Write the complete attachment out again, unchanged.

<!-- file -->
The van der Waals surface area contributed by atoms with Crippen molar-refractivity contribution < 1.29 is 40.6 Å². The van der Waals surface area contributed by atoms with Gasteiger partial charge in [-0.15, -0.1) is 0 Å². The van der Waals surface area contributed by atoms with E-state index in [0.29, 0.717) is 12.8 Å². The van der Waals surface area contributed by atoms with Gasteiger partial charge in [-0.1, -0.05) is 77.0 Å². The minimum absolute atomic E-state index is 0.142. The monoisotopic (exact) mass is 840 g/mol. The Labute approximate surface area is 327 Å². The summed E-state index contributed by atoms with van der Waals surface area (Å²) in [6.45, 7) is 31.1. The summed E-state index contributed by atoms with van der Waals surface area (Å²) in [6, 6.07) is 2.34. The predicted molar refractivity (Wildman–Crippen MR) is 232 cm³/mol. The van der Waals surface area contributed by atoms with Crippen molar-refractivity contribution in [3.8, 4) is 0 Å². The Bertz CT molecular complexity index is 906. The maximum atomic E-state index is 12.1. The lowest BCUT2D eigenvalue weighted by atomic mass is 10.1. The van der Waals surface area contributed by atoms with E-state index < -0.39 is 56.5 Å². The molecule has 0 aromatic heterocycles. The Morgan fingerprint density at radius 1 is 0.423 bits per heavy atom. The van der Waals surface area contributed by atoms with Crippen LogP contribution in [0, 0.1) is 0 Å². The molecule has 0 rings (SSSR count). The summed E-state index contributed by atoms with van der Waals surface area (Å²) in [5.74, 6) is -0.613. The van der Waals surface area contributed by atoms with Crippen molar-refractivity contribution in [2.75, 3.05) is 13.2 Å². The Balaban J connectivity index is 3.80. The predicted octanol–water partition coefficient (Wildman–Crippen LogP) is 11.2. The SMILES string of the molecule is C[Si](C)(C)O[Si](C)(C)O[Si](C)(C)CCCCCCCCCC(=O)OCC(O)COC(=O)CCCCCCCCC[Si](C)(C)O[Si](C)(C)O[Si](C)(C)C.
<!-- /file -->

The van der Waals surface area contributed by atoms with Crippen molar-refractivity contribution < 1.29 is 40.6 Å². The van der Waals surface area contributed by atoms with Gasteiger partial charge in [-0.15, -0.1) is 0 Å². The van der Waals surface area contributed by atoms with E-state index in [0.29, 0.717) is 12.8 Å². The van der Waals surface area contributed by atoms with Gasteiger partial charge in [-0.1, -0.05) is 77.0 Å². The minimum absolute atomic E-state index is 0.142. The monoisotopic (exact) mass is 840 g/mol. The Labute approximate surface area is 327 Å². The summed E-state index contributed by atoms with van der Waals surface area (Å²) in [6.45, 7) is 31.1. The summed E-state index contributed by atoms with van der Waals surface area (Å²) in [6, 6.07) is 2.34. The predicted molar refractivity (Wildman–Crippen MR) is 232 cm³/mol. The van der Waals surface area contributed by atoms with Crippen molar-refractivity contribution in [3.8, 4) is 0 Å². The Bertz CT molecular complexity index is 906. The maximum atomic E-state index is 12.1. The lowest BCUT2D eigenvalue weighted by atomic mass is 10.1. The van der Waals surface area contributed by atoms with E-state index < -0.39 is 56.5 Å². The molecule has 0 aromatic heterocycles. The Morgan fingerprint density at radius 1 is 0.423 bits per heavy atom. The van der Waals surface area contributed by atoms with Crippen LogP contribution in [0, 0.1) is 0 Å². The molecule has 0 rings (SSSR count). The summed E-state index contributed by atoms with van der Waals surface area (Å²) in [5.74, 6) is -0.613. The van der Waals surface area contributed by atoms with Crippen molar-refractivity contribution in [2.75, 3.05) is 13.2 Å². The Balaban J connectivity index is 3.80. The predicted octanol–water partition coefficient (Wildman–Crippen LogP) is 11.2. The SMILES string of the molecule is C[Si](C)(C)O[Si](C)(C)O[Si](C)(C)CCCCCCCCCC(=O)OCC(O)COC(=O)CCCCCCCCC[Si](C)(C)O[Si](C)(C)O[Si](C)(C)C.